A Pair Of 18th Century Derby Figures Of Mars & Minerva

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Description

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A pair of early Derby figures of Mars and Minerva

Both standing, he dressed as a Roman centurion with his right hand upon his hip, his other holding his sword hilt, a shield with purple flames resting on the ground to his right and a purple flag with yellow trim behind. Wearing a purple plumed helmet, pink scale armour, a green skirt with yellow and orange straps and red sandals, his white cloak or paludamentum fastened at one shoulder

She with her right hand raised to hold her spear, the other resting upon a shield, it's boss carved to represent a screeching Gorgon. Her white skirt painted with multiple sprays of red, orange, pink and green flowers, with a matching pink scale armour bodice, a green and yellow cloak and a pink helmet with yellow and puce feathers

Very, very faint patch marks

Circa 1758-60

Roman emperors were often portrayed wearing paludamentum (a cloak or cape fastened on one shoulder) in their statues (e.g. the Prima Porta Augustus) and on their coinage. It was also seen as a ceremonial act for setting out for war. The battle between Mars & Minerva, a subject taken from Homer's Iliad, has been depicted in many paintings and sculptures, none more so than in Jacques-Louis David's The Combat of Mars and Minerva circa 1771. Please see the link below:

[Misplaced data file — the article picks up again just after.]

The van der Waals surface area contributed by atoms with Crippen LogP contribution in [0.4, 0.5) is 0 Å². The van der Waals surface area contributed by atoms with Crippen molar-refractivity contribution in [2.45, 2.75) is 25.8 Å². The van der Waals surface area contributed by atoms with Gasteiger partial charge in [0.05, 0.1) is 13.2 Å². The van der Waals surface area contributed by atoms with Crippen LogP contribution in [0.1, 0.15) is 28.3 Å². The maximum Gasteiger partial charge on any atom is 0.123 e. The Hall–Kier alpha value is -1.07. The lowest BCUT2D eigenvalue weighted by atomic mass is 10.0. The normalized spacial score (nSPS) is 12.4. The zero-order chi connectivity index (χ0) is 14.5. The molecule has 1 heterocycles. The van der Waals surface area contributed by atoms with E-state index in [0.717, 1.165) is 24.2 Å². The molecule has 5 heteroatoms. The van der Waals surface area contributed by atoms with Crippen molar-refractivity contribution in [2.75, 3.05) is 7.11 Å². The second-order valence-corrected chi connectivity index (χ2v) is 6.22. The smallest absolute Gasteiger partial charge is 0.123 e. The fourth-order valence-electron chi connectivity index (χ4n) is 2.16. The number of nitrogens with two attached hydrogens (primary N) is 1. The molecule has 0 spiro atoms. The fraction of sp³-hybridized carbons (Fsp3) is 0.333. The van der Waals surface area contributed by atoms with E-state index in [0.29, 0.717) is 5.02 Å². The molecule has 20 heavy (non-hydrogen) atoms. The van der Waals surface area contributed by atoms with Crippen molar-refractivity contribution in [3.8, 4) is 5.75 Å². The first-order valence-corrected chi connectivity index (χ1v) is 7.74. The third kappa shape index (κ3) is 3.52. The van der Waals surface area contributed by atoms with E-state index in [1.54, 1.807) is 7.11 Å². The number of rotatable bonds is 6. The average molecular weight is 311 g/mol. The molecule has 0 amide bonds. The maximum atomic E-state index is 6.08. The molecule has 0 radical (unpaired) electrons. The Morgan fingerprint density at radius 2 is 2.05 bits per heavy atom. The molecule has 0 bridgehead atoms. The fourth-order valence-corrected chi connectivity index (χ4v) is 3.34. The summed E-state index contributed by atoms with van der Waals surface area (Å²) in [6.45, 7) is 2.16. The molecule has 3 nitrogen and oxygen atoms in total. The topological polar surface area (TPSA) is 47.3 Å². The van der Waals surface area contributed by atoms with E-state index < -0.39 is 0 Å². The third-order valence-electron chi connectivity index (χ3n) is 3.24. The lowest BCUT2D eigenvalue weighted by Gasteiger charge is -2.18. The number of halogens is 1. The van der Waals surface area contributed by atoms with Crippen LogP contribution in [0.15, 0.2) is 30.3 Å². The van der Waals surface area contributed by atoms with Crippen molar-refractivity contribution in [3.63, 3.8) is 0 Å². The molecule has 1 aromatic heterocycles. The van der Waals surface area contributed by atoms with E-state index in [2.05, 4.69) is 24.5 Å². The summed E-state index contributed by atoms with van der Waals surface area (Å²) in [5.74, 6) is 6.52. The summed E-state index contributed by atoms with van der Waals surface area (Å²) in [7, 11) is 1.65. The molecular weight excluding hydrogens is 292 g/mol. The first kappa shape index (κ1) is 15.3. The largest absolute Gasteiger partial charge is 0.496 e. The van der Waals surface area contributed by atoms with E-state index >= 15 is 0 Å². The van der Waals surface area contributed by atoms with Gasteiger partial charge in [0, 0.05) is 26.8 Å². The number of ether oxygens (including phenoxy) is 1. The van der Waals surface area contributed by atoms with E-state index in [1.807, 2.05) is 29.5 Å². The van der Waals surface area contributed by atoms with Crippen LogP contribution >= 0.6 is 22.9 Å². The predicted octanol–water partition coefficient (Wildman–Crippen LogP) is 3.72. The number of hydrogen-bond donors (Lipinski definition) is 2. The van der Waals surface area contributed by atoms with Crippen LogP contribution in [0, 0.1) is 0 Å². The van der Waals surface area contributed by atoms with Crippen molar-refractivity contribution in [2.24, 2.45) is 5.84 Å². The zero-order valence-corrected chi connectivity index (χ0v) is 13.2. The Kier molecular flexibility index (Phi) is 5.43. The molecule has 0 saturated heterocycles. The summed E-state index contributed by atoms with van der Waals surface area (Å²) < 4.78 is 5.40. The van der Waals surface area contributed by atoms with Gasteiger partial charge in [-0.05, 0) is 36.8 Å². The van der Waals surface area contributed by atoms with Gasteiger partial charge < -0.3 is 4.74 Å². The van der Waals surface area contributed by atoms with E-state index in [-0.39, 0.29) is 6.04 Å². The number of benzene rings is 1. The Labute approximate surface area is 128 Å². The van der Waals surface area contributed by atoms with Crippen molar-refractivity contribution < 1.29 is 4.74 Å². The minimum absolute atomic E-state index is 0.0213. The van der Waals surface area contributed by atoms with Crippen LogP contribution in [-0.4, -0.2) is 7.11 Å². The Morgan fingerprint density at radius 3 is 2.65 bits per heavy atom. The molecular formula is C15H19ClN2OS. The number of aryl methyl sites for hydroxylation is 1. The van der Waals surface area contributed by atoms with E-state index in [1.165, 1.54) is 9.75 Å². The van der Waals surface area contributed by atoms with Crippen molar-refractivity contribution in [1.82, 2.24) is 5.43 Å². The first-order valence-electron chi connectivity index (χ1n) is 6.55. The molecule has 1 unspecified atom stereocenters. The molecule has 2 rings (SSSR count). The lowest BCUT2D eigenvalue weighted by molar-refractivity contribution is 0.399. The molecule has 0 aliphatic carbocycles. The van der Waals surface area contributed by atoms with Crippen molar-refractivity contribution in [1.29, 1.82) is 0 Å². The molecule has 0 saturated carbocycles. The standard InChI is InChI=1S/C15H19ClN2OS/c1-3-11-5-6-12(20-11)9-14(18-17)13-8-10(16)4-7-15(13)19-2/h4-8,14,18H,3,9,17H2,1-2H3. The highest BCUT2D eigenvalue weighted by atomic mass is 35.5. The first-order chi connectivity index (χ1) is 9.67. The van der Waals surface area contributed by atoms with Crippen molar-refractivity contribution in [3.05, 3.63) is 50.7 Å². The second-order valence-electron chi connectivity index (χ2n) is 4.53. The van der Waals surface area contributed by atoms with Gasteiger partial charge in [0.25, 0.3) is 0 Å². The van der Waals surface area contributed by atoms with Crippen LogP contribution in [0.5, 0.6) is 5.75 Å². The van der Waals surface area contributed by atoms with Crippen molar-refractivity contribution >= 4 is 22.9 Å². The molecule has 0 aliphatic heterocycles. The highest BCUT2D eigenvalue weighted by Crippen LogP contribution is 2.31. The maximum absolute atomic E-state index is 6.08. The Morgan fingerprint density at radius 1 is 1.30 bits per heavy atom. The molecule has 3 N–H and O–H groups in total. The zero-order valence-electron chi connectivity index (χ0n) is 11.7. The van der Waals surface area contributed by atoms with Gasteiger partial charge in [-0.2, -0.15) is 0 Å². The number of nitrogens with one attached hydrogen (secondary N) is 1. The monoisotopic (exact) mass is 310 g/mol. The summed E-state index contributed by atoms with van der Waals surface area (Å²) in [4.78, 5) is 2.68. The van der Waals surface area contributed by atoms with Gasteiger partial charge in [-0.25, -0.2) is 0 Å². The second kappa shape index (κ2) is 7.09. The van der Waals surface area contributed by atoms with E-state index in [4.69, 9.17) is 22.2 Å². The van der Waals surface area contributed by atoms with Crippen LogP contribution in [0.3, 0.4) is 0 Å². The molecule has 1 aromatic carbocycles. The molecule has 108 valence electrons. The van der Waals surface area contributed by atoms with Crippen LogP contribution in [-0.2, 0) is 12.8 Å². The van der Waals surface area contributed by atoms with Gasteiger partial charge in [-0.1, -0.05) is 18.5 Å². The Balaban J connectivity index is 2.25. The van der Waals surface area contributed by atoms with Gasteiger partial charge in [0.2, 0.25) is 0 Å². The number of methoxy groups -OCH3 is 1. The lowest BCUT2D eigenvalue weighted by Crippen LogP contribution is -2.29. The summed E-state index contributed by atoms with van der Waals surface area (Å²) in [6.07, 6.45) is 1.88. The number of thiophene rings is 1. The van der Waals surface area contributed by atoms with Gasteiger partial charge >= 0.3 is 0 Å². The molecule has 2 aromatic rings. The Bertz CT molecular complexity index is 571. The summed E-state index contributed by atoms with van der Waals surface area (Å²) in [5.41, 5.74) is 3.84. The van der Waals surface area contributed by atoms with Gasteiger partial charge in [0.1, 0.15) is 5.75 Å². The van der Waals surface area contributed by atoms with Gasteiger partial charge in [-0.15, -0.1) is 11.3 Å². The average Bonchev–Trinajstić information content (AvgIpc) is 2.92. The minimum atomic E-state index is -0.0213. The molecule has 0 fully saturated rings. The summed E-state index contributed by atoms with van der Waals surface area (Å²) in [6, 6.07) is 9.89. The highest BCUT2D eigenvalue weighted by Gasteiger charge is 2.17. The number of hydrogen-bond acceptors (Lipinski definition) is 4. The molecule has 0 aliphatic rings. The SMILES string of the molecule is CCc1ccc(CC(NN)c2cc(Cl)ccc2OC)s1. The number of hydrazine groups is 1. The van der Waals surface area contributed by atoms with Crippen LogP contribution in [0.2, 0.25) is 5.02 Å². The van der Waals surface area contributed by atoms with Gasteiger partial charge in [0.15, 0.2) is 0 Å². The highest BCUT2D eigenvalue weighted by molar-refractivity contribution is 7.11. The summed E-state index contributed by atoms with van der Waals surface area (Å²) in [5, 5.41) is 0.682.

WikiArt - The Visual Art Encyclopedia

And from the Iliad:

"Minerva took the whip and reins, and drove straight at Mars. He was in the act of stripping huge Periphas, son of Ochesius and bravest of the Aetolians. Bloody Mars was stripping him of his armour, and Minerva donned the helmet of Hades, that he might not see her; when, therefore, he saw Diomed, he made straight for him and let Periphas lie where he had fallen. As soon as they were at close quarters he let fly with his bronze spear over the reins and yoke, thinking to take Diomed's life, but Minerva caught the spear in her hand and made it fly harmlessly over the chariot. Diomed then threw, and Pallas Minerva drove the spear into the pit of Mars's stomach where his under-girdle went round him. There Diomed wounded him, tearing his fair flesh and then drawing his spear out again. Mars roared as loudly as nine or ten thousand men in the thick of a fight, and the Achaeans and Trojans were struck with panic, so terrible was the cry he raised..."

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